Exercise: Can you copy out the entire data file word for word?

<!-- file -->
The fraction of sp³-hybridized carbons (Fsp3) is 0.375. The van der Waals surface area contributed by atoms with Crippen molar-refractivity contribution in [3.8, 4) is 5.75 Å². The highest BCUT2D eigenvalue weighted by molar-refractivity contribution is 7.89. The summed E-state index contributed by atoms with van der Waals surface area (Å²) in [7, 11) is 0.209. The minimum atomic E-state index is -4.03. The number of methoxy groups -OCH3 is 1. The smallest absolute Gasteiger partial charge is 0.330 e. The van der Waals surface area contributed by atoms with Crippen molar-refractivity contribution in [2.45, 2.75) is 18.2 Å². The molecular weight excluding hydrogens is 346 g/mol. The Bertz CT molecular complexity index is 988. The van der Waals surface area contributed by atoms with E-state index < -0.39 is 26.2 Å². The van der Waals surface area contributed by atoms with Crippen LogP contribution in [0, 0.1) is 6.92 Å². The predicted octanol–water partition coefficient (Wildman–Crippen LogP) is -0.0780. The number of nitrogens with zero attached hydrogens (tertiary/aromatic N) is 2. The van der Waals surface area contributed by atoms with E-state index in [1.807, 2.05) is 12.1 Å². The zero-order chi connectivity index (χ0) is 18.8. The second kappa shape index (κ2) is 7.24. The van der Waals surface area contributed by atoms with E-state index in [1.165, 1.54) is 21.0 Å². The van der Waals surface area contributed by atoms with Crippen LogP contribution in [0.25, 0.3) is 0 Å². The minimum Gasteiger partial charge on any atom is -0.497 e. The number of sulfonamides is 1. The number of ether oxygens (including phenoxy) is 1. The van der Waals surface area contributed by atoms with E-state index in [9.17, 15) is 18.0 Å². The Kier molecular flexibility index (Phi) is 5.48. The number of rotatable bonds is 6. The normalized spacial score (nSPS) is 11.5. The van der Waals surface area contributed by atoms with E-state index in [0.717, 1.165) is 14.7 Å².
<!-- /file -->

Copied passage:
The fraction of sp³-hybridized carbons (Fsp3) is 0.375. The van der Waals surface area contributed by atoms with Crippen molar-refractivity contribution in [3.8, 4) is 5.75 Å². The highest BCUT2D eigenvalue weighted by molar-refractivity contribution is 7.89. The summed E-state index contributed by atoms with van der Waals surface area (Å²) in [7, 11) is 0.209. The minimum atomic E-state index is -4.03. The number of methoxy groups -OCH3 is 1. The smallest absolute Gasteiger partial charge is 0.330 e. The van der Waals surface area contributed by atoms with Crippen molar-refractivity contribution in [2.45, 2.75) is 18.2 Å². The molecular weight excluding hydrogens is 346 g/mol. The Bertz CT molecular complexity index is 988. The van der Waals surface area contributed by atoms with E-state index < -0.39 is 26.2 Å². The van der Waals surface area contributed by atoms with Crippen LogP contribution in [0, 0.1) is 6.92 Å². The predicted octanol–water partition coefficient (Wildman–Crippen LogP) is -0.0780. The number of nitrogens with zero attached hydrogens (tertiary/aromatic N) is 2. The van der Waals surface area contributed by atoms with E-state index in [1.807, 2.05) is 12.1 Å². The zero-order chi connectivity index (χ0) is 18.8. The second kappa shape index (κ2) is 7.24. The van der Waals surface area contributed by atoms with E-state index in [1.165, 1.54) is 21.0 Å². The van der Waals surface area contributed by atoms with Crippen LogP contribution in [0.25, 0.3) is 0 Å². The minimum Gasteiger partial charge on any atom is -0.497 e. The number of sulfonamides is 1. The number of ether oxygens (including phenoxy) is 1. The van der Waals surface area contributed by atoms with E-state index in [9.17, 15) is 18.0 Å². The Kier molecular flexibility index (Phi) is 5.48. The number of rotatable bonds is 6. The normalized spacial score (nSPS) is 11.5. The van der Waals surface area contributed by atoms with E-state index in [0.717, 1.165) is 14.7 Å².